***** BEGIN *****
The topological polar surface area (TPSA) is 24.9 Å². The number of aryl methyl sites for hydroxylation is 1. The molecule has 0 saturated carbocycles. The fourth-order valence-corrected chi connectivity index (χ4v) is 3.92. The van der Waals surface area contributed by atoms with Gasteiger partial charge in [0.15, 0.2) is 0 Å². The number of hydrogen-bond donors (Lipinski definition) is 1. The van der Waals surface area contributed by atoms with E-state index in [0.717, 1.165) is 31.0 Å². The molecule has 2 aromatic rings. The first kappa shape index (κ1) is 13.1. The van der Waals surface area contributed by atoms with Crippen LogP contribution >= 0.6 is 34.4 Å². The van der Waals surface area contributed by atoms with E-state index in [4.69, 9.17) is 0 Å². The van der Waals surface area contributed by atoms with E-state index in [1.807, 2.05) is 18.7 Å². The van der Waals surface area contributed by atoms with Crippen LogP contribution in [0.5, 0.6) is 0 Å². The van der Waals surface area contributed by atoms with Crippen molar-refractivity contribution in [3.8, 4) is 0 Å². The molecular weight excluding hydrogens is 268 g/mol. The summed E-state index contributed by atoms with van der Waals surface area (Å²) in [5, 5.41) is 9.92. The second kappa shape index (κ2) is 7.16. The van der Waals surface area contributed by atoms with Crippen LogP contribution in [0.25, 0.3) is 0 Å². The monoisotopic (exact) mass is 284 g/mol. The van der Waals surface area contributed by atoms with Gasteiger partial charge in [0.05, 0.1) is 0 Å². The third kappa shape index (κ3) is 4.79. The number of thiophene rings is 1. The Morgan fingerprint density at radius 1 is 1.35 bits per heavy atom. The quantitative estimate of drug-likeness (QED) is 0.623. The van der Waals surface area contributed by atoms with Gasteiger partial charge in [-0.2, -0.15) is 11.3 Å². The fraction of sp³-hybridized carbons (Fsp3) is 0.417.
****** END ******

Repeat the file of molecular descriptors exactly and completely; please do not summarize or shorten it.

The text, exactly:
The topological polar surface area (TPSA) is 24.9 Å². The number of aryl methyl sites for hydroxylation is 1. The molecule has 0 saturated carbocycles. The fourth-order valence-corrected chi connectivity index (χ4v) is 3.92. The van der Waals surface area contributed by atoms with Gasteiger partial charge in [0.15, 0.2) is 0 Å². The number of hydrogen-bond donors (Lipinski definition) is 1. The van der Waals surface area contributed by atoms with E-state index in [0.717, 1.165) is 31.0 Å². The molecule has 2 aromatic rings. The first kappa shape index (κ1) is 13.1. The van der Waals surface area contributed by atoms with Crippen LogP contribution >= 0.6 is 34.4 Å². The van der Waals surface area contributed by atoms with E-state index in [4.69, 9.17) is 0 Å². The van der Waals surface area contributed by atoms with E-state index in [1.807, 2.05) is 18.7 Å². The van der Waals surface area contributed by atoms with Crippen LogP contribution in [0.5, 0.6) is 0 Å². The van der Waals surface area contributed by atoms with Crippen molar-refractivity contribution in [3.8, 4) is 0 Å². The molecular weight excluding hydrogens is 268 g/mol. The summed E-state index contributed by atoms with van der Waals surface area (Å²) in [5, 5.41) is 9.92. The second kappa shape index (κ2) is 7.16. The van der Waals surface area contributed by atoms with Crippen LogP contribution in [0.25, 0.3) is 0 Å². The monoisotopic (exact) mass is 284 g/mol. The van der Waals surface area contributed by atoms with Gasteiger partial charge in [0.05, 0.1) is 0 Å². The third kappa shape index (κ3) is 4.79. The number of thiophene rings is 1. The Morgan fingerprint density at radius 1 is 1.35 bits per heavy atom. The quantitative estimate of drug-likeness (QED) is 0.623. The van der Waals surface area contributed by atoms with Gasteiger partial charge in [-0.2, -0.15) is 11.3 Å². The fraction of sp³-hybridized carbons (Fsp3) is 0.417.